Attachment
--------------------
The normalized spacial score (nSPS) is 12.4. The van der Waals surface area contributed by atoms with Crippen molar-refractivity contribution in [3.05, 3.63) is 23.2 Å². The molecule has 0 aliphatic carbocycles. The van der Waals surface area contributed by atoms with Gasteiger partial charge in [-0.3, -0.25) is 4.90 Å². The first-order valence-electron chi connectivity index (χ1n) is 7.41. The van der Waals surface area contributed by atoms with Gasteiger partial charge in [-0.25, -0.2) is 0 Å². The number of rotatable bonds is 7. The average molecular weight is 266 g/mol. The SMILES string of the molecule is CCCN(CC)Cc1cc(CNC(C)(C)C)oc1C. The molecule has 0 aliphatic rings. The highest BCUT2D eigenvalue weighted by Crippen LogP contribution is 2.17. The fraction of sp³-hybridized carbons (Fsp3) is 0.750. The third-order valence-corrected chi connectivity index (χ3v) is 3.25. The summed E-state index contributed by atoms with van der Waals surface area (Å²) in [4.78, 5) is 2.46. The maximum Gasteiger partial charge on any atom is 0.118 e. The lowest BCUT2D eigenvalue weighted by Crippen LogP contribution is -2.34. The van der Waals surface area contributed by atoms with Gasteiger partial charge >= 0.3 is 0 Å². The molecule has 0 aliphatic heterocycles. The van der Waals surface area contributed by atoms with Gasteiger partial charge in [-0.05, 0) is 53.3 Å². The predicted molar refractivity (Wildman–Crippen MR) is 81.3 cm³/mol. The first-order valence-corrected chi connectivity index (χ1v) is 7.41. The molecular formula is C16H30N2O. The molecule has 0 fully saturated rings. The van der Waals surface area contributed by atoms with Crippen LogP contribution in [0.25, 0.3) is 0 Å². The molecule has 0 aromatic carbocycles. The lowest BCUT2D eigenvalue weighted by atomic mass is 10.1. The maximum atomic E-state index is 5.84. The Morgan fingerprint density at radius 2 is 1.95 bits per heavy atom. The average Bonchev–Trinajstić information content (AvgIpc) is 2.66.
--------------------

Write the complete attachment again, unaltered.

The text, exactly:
The normalized spacial score (nSPS) is 12.4. The van der Waals surface area contributed by atoms with Crippen molar-refractivity contribution in [3.05, 3.63) is 23.2 Å². The molecule has 0 aliphatic carbocycles. The van der Waals surface area contributed by atoms with Gasteiger partial charge in [-0.3, -0.25) is 4.90 Å². The first-order valence-electron chi connectivity index (χ1n) is 7.41. The van der Waals surface area contributed by atoms with Gasteiger partial charge in [-0.25, -0.2) is 0 Å². The number of rotatable bonds is 7. The average molecular weight is 266 g/mol. The SMILES string of the molecule is CCCN(CC)Cc1cc(CNC(C)(C)C)oc1C. The molecule has 0 aliphatic rings. The highest BCUT2D eigenvalue weighted by Crippen LogP contribution is 2.17. The fraction of sp³-hybridized carbons (Fsp3) is 0.750. The third-order valence-corrected chi connectivity index (χ3v) is 3.25. The summed E-state index contributed by atoms with van der Waals surface area (Å²) in [4.78, 5) is 2.46. The maximum Gasteiger partial charge on any atom is 0.118 e. The lowest BCUT2D eigenvalue weighted by Crippen LogP contribution is -2.34. The van der Waals surface area contributed by atoms with Gasteiger partial charge >= 0.3 is 0 Å². The molecule has 0 aliphatic heterocycles. The van der Waals surface area contributed by atoms with Gasteiger partial charge in [-0.05, 0) is 53.3 Å². The predicted molar refractivity (Wildman–Crippen MR) is 81.3 cm³/mol. The first-order valence-corrected chi connectivity index (χ1v) is 7.41. The molecular formula is C16H30N2O. The molecule has 0 fully saturated rings. The van der Waals surface area contributed by atoms with Crippen LogP contribution in [0.25, 0.3) is 0 Å². The molecule has 0 aromatic carbocycles. The lowest BCUT2D eigenvalue weighted by atomic mass is 10.1. The maximum atomic E-state index is 5.84. The Morgan fingerprint density at radius 2 is 1.95 bits per heavy atom. The average Bonchev–Trinajstić information content (AvgIpc) is 2.66.